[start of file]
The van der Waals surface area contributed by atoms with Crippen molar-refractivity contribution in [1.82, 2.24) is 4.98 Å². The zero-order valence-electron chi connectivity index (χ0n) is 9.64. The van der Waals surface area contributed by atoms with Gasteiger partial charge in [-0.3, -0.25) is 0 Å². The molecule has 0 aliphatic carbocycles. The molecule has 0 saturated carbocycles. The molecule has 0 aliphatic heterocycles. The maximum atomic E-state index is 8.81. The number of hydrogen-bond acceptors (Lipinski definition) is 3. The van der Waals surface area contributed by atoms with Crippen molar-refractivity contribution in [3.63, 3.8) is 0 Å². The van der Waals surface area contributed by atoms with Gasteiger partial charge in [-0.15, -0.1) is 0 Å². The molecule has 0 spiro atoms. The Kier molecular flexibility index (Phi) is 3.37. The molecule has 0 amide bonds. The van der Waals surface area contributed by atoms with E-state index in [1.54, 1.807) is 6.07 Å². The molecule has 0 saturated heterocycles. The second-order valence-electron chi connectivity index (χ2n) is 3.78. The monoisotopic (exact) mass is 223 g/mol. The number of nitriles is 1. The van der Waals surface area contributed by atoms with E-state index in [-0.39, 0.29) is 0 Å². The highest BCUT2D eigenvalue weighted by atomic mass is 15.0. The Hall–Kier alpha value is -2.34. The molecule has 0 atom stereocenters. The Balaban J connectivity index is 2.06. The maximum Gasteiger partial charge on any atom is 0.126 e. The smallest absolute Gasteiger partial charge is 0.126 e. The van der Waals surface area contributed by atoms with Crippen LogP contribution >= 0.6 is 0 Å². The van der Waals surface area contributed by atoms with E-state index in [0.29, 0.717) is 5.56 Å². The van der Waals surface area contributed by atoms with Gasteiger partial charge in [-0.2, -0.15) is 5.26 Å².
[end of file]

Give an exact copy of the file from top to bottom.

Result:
The van der Waals surface area contributed by atoms with Crippen molar-refractivity contribution in [1.82, 2.24) is 4.98 Å². The zero-order valence-electron chi connectivity index (χ0n) is 9.64. The van der Waals surface area contributed by atoms with Gasteiger partial charge in [-0.3, -0.25) is 0 Å². The molecule has 0 aliphatic carbocycles. The molecule has 0 saturated carbocycles. The molecule has 0 aliphatic heterocycles. The maximum atomic E-state index is 8.81. The number of hydrogen-bond acceptors (Lipinski definition) is 3. The van der Waals surface area contributed by atoms with Crippen molar-refractivity contribution in [3.63, 3.8) is 0 Å². The van der Waals surface area contributed by atoms with Gasteiger partial charge in [-0.15, -0.1) is 0 Å². The molecule has 0 spiro atoms. The Kier molecular flexibility index (Phi) is 3.37. The molecule has 0 amide bonds. The van der Waals surface area contributed by atoms with E-state index in [1.54, 1.807) is 6.07 Å². The molecule has 0 saturated heterocycles. The second-order valence-electron chi connectivity index (χ2n) is 3.78. The monoisotopic (exact) mass is 223 g/mol. The number of nitriles is 1. The van der Waals surface area contributed by atoms with E-state index in [-0.39, 0.29) is 0 Å². The highest BCUT2D eigenvalue weighted by atomic mass is 15.0. The Hall–Kier alpha value is -2.34. The molecule has 0 atom stereocenters. The Balaban J connectivity index is 2.06. The maximum Gasteiger partial charge on any atom is 0.126 e. The smallest absolute Gasteiger partial charge is 0.126 e. The van der Waals surface area contributed by atoms with Crippen LogP contribution >= 0.6 is 0 Å². The van der Waals surface area contributed by atoms with E-state index in [0.29, 0.717) is 5.56 Å². The van der Waals surface area contributed by atoms with Gasteiger partial charge in [-0.2, -0.15) is 5.26 Å².